Omar Gonzalez, the Los Angeles Galaxy defender and likely member of the U.S. National Team heading to the World Cup, takes fueling seriously. But according to Alex Savva, the Galaxy's manager of sports science, his healthy eating habits weren't enough.
"Omar is a very conscientious player—he's very into his health and his diet," Savva says. "Protein was the one thing he was deficient in. I prescribed him a protein shake that allows him to get more protein in his diet to help with recovery."
An athlete like Gonzalez—or you, for that matter—demands more from his body than the average person. It can be hard to meet your body's needs. That's where supplements can help.
But not all supplements are good for you. Many are packed with stuff you don't want to put in your body. Savva took a cautious approach with Gonzalez, and his four tips for smart supplementation can help you determine what's right for you, too.
Rules for Supplements
#1 Know what you're putting in your body
The first thing Savva did when Gonzalez approached him was to inspect the vitamins he was taking to make sure they were all legit. "I told him to check for banned substances," Savva says.
In the world of supplements, this can be tricky. The foods we eat must be inspected and approved by the Food and Drug Administration (FDA), but supplements do not have to be approved before they are sold. A less-than-reputable manufacturer could add ingredients that might render you ineligible for athletic competition.
Thankfully, third-party organizations exist that screen supplements to make sure they contain no banned substances. Look for the logo of the NSF (nsf.org) or Informed Choice (informed-choice.org) on any supplement you are considering. NSF distributes an app for iPhone and Android that allows you to quickly check a supplement to see if it's been cleared.
#2 Supplement for your sport, not to get "ripped," "jacked" or "huge"
Sports nutrition stores display rows of supplements purporting to get you "jacked," or some other cool-sounding term for a physique-oriented goal. But before you plunk down your cash, remember why you're there—to support your performance, not swell your biceps.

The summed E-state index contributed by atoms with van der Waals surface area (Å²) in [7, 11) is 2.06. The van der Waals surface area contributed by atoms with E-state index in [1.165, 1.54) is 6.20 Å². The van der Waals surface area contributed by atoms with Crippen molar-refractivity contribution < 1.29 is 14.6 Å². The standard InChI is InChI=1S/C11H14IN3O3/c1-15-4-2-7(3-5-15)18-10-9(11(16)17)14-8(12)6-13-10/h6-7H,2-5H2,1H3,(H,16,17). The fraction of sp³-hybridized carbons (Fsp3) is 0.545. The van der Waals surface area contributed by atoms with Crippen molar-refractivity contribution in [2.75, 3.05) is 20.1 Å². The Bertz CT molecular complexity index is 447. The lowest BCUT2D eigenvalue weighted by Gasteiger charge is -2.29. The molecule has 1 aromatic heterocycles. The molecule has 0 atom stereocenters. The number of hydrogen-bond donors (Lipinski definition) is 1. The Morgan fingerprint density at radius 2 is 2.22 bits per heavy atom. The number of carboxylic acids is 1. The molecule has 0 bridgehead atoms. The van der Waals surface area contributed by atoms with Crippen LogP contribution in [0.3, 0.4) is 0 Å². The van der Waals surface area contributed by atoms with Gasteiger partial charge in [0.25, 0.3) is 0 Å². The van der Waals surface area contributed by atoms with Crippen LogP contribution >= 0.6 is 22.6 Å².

Savva points out that soccer players need carb-heavy shakes, which are not associated with "shredded" physiques. He says, "Soccer is a high intensity sport—it's not the same as weightlifting. The energy we use in soccer is completely different."
#3 Know when the time is right
Some supplements are best taken before a workout, while others are designed for after training, when they can help speed recovery. That's the case with Gonzalez's protein shake. According to Savva, he takes it once a day, within 30 minutes after practice.
#4 Choose something you'll actually use
If you can't stand the taste of vanilla, don't purchase vanilla protein powder just because it costs five dollars less than the chocolate powder you like. At home, keep the can accessible, and make it part of your routine to pack a scoop or two before you head off to school. "That's the main thing, finding a product that players like," Savva says. "Making sure you can digest it is important, too. Because he liked the flavor, Gonzalez was happy to get on board straight away."
One last thing: Wash your shaker cup thoroughly and frequently. Whey and casein protein are both derived from milk, and leaving that last swig of protein shake in your backpack can produce an awful smell.
4 Athlete-Friendly Post-Workout Supplements
Gatorade Recover Protein Shake
Loaded with carbs and protein in a ready-to-drink bottle, this product is great on the go.
Carbs: 45 g
Fat: 0 g
Protein: 20 g
Muscle Milk Collegiate
Offers a 2:1 carb-to-protein ratio, certified by NSF and compliant with NCAA Bylaw 18.104.22.168.
Carbs: 45 g
Fat: 3.5 g
Protein: 20 g
Clif Shot Protein Recovery
Packs 3:1 carbs-to-protein, perfect for when games go deep into overtime.
Carbs: 33 g
Fat: 0 g
Protein: 10 g
Low-Fat Chocolate Milk
Many studies show that chocolate milk is as effective as most supplements at refueling muscles.
Carbs: 25 g
Fat: 2.5 g
Protein: 8 g
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